RAVENS OUTLOOK: Kolb has visited with Ravens personnel several times and seems to be a major smokescreen or a very real possibility. At the moment, Kolb carries a second round billing and many drafts that have the Dolphins missing on a first round quarterback has the team sneaking Kolb away from the Ravens with the 60th selection of the draft. However, a minor trade of two to three slots to guarantee a player might be worth it, especially if it might only cost a 6th round selection that might not even be able to make the roster. Given the talent displayed by Kolb and the significant interest, a second round investment could prove very fruitful if the team were to pick up the accurate Texas native.
Troy Smith won the Heisman, then his line was completely humiliated by the Florida defensive line and his stock dropped like a rock. Granted, Smith may never have been a first round selection, but to say that he wonâ€™t go during the first day seems to be a stretch. Questions about his height continue to dog Smith, but not to the extent of his Florida counterpart Chris Leak. Also, there is a worry that Smith may be a Jeff Garcia type player that could be excellent in the West Coast offense or the spread but might not be able to adapt well to other systems. Even with the negatives, Smith has demonstrated incredible decision making over the past two seasons and has been able to create some impressive improvisational plays when under pressure and able to buy time with his feet.
RAVENS OUTLOOK: Smith is like current Ravens Steve McNair in being most effective in the short to intermediate passing game. Questions also arise with his working most effectively out of the shot gun and the talent at the receiving position carrying him at times. If the second round run on quarterbacks occurs as some predict, Smith may be all that remains of this list by the time the Ravens hit the clock with the 61st pick. Smith certainly isnâ€™t a second round talent yet he might be considered a value should the Ravens trade down into the third or fourth round to get him.
Beck is one of the most interesting stories of the 2007 QB draft class. Beck will enter the NFL relatively long in the tooth at the age of 26 due to his participation in the traditional three year mission for young men of his faith. After returning from his time in Portugal, Beck quickly made an impact by starting games as a freshman. Known as a student of the game, Beck is a very effective field general as demonstrated against Boston College in 2006 and through his continual reduction of interceptions throughout his collegiate career. Beckâ€™s delivery gets the ball out quickly and his accuracy and velocity donâ€™t diminish when he throws on the run. A weakness in Beckâ€™s game is his comparative lack of speed to be an effective threat to run the ball on a consistent basis though he is still substantially faster than Byron Leftwich at 4.8 seconds compared to 5.1 in the 40. Finally, Beck can stand to improve his deep ball that sometimes wavers forcing his receivers to make tough adjustments to the ball in flight.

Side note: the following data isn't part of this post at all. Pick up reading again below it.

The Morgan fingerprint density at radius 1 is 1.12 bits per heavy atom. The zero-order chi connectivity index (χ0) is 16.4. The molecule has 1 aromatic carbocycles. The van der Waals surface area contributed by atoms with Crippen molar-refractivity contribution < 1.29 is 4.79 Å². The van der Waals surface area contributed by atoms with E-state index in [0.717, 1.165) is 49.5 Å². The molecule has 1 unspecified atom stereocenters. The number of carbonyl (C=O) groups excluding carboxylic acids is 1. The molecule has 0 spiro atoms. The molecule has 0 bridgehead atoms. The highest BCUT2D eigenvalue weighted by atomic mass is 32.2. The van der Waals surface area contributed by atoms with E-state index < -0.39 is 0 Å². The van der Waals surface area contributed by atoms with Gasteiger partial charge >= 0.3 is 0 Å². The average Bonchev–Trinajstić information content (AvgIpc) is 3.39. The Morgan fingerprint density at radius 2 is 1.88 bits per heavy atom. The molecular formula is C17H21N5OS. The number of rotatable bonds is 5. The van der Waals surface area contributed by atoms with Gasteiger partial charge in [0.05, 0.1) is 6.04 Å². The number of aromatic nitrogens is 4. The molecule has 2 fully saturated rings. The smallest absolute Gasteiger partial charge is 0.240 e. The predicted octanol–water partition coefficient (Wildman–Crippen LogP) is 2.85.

RAVENS OUTLOOK: When hearing Ravens scouts and personnel men, a repeated favorite quarterback in the league is Tom Brady. Of the quarterbacks in the 2007 draft class, it seems that Beck may be most like Brady in being a student of the game and making the most out of what the defense provides. Others compare him to Mark Bulger without the height, which seems to fit the new Ravens style of crossing and intermediate routes with potential for long plays if a receiver is hit in stride. Beck seems to be moving up the boards recently. Two months ago he may have been a solid value pick during Day 2 of the draft. Now, he is considered by some as the third or fourth best QB in the draft. This then leads to the question of whether Beck merits second round billing for the team. Given media reports Kevin Kolb may be the subject of more discussion inside the team, but this could easily be a screen to deflect interest in Beck for the second round selection.